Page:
Are The Achievements Of Your Wildife Law Enforcement Recognized?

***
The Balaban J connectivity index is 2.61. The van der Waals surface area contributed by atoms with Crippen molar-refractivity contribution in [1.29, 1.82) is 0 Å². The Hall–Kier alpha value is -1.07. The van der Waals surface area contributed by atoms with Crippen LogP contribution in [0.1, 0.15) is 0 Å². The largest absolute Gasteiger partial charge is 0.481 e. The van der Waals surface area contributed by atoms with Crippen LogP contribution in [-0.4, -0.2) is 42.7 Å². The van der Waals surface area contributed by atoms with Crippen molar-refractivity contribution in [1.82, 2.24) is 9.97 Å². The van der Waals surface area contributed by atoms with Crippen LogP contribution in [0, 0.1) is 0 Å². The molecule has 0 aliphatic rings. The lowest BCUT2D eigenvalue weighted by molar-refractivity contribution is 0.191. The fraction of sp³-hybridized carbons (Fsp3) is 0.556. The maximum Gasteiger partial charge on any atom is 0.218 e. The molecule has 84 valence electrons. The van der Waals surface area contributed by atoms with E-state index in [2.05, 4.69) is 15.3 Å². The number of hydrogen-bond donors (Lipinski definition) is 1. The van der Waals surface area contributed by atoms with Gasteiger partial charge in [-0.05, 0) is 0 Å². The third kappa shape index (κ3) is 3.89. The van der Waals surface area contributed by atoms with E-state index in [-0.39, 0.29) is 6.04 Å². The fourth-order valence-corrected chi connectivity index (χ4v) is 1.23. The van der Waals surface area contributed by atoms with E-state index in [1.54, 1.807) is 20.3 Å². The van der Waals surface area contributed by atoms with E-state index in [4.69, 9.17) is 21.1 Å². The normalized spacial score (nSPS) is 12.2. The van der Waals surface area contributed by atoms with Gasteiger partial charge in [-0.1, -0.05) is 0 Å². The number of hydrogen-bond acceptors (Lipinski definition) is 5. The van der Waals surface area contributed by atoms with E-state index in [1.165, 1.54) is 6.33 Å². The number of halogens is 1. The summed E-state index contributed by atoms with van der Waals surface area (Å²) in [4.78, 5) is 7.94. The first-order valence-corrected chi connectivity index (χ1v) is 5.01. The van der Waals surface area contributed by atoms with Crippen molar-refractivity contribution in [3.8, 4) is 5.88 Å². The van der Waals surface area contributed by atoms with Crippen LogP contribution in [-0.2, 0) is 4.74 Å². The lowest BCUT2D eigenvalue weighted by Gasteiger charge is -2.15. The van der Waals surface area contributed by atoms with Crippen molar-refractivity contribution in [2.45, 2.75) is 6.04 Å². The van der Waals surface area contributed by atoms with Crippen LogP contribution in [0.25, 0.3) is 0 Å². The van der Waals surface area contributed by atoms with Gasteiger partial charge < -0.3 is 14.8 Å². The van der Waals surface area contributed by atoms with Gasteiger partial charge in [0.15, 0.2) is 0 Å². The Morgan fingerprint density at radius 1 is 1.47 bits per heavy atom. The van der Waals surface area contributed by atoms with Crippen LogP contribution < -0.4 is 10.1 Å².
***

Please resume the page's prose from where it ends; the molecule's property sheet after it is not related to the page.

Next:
Law Enforcement is a difficult job, one that likely involves more different types of work than we find in any other department of our organization. At the top of his many duties,the Conservation Officer must be an official representative for the entire department's program in his assigned area. Since he must excel in good public relations in his own community, he must also have the ability (if given the opportunity) to help promote good relations throughout the whole organization. This is often difficult to do when he is considered by other departments as "just a Conservation Officer." In order to command its due respect the Law Enforcement must upgrade itself as to education, training and personal characteristics. On the other hand, the abilities and accomplishments of the Law Enforcement Officer must be recognized by the Director, the Commissioners, the Fishery, the Game and Educational Departments. The salary of the officer must be sufficient to qualify him as a Professional man who wm spend his entire time in the duties and interest of the Wildlife Department. With effort and determination, these changes can be brought about in due time. As a result each department will be recognized for whatever it contributes and all groups will benefit by working together for the unity and advancement of the Wildlife Conservation program. Is your Law Enforcement Division represented in the same ratio as other department heads in your Wildlife Conservation Commission meetings? Are they given equal credit for any achievements or accomplishments which they may have assisted in or brought about solely on their own? If these questions are answered in the negative, then perhaps we are partially responsible for placing ourselves in this position. If we want to state facts we must say that as conditions now exist in our respective states, the general opinion has been to consider the wildlife enforcement officers as a group of non-professionals. To be honest, I am sure that most of you would not disagree entirely with this statement. If you do not have an office to work from, or definite hours in which to do your job, and since you are on your own and are at a remote distance from your employer, you can become an easy target for criticism from within your department or from the public in general. It may be true that there is a small number of enforcement personnel whose only interest in conservation is pay day and his time and energy may be spent on some other occupation in which he is engaged. This small minority is bound to bring about nothing but adverse public opinion and reflect upon the Division as a whole.

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